The Minister council has approved this Monday in the second round after a tough confrontation between the government partners, the ‘Trans law’. “Finally and fulfilling the commitment we had with LGTBI people,” the Minister for Equality, Irene Montero, said at the subsequent press conference.
Paraphrasing former Prime Minister José Luis Rodríguez Zapatero, Montero explained that this law expands “everyone’s opportunities for happiness”. The chosen institutional motto is ‘Pride of the country’, because in the words of the minister, this law makes Spain “a better, freer and more democratic country where all of us can feel very proud”.
The new law contains two basic principles: gender self-determination and the depathologization of transsexuality, although since 2017 the World Health Organization (WHO) has already eliminated references to transsexuality as a disorder.
The law is approved just one year after the draft reached La Moncloa and in the week that LGTBI Pride begins, whose day is commemorated tomorrow, June 28.
The wording acknowledges the gender self-determination, that is, the change of sex in the Civil Registry without the need for a medical or psychiatric report or hormonal medical treatment. Young people between 16 and 18 years old will be able to go to the registry and their right to self-determination will be recognized in the same way as those over 18. Between 14 and 16 years old they will need authorization, between 12 and 14 it can be done through voluntary jurisdiction and under 12 years of age may change their name on the DNI.
With the new norm, people who want to make a registry change of name and sex must go through a double appearance process. In the first, you will cover a form in which you will express your disagreement with the mentioned sex and the request for change and you will receive information on the legal consequences that this change will have, requesting rectification.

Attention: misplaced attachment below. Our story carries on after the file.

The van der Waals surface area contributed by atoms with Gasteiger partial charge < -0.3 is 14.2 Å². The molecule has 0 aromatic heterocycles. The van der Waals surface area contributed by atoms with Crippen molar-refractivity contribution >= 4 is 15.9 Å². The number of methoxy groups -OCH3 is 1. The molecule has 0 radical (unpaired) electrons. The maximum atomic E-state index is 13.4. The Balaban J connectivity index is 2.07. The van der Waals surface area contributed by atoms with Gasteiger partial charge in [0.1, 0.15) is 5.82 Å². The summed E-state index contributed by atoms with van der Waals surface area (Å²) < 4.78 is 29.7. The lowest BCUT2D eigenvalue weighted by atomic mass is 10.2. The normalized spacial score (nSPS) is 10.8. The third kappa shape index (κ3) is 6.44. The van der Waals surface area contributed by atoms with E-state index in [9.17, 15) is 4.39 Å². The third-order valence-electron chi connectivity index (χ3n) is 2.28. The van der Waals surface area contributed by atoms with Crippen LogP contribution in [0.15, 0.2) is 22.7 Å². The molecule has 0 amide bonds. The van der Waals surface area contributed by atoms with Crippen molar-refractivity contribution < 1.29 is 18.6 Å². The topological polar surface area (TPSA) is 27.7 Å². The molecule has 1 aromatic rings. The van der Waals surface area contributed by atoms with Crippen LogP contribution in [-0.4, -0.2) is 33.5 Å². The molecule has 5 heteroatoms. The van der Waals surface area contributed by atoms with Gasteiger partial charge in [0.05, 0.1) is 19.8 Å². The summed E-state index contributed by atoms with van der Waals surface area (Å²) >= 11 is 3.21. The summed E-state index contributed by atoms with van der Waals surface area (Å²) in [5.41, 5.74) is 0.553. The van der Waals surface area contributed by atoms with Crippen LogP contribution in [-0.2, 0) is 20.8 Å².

In the second, which must be within a period not exceeding three months, the applicant will ratify their request and the persistence of their decision to change their sex. Within a month after that second appearance, the person in charge of the Civil Registry will issue a resolution.
The report of the Council of State is “a good report,” said Montero. “Both this one and the one from the General Council of the Judiciary (CGPJ) and the one from the Economic and Social Council that we have had to compile, we have read them and in all those aspects that could improve the text, both technically and politically, we we have done. In the sense of expanding rights, they have been taken into account and recommendations have been incorporated », he explained.
One of the novelties that have been added to the initial proposal has to do with transsexual people who arrive from another country. As Montero explained, Spain will recognize the right to change the documents issued here if they do not have it recognized in their place of origin.
In addition, to fight against lgtbiphobia, the Government has announced a series of administrative offenses. The lightest will range from 200 to 2,000 euros. The serious ones, from 2,001 euros to 10,000, will penalize behaviors such as excluding people from this group from being hired or preventing inspections in the workplace to hide it. The very serious will range from 10,001 to 150,000 and will be fined from denial of access to goods and services (denying entry to a bar to buying or renting to an LGTBI person) to conversion therapy or harassment towards these people when it does not constitute a crime. Discriminatory educational content in textbooks or teaching materials will also be sanctioned.
George is Digismak’s reported cum editor with 13 years of experience in Journalism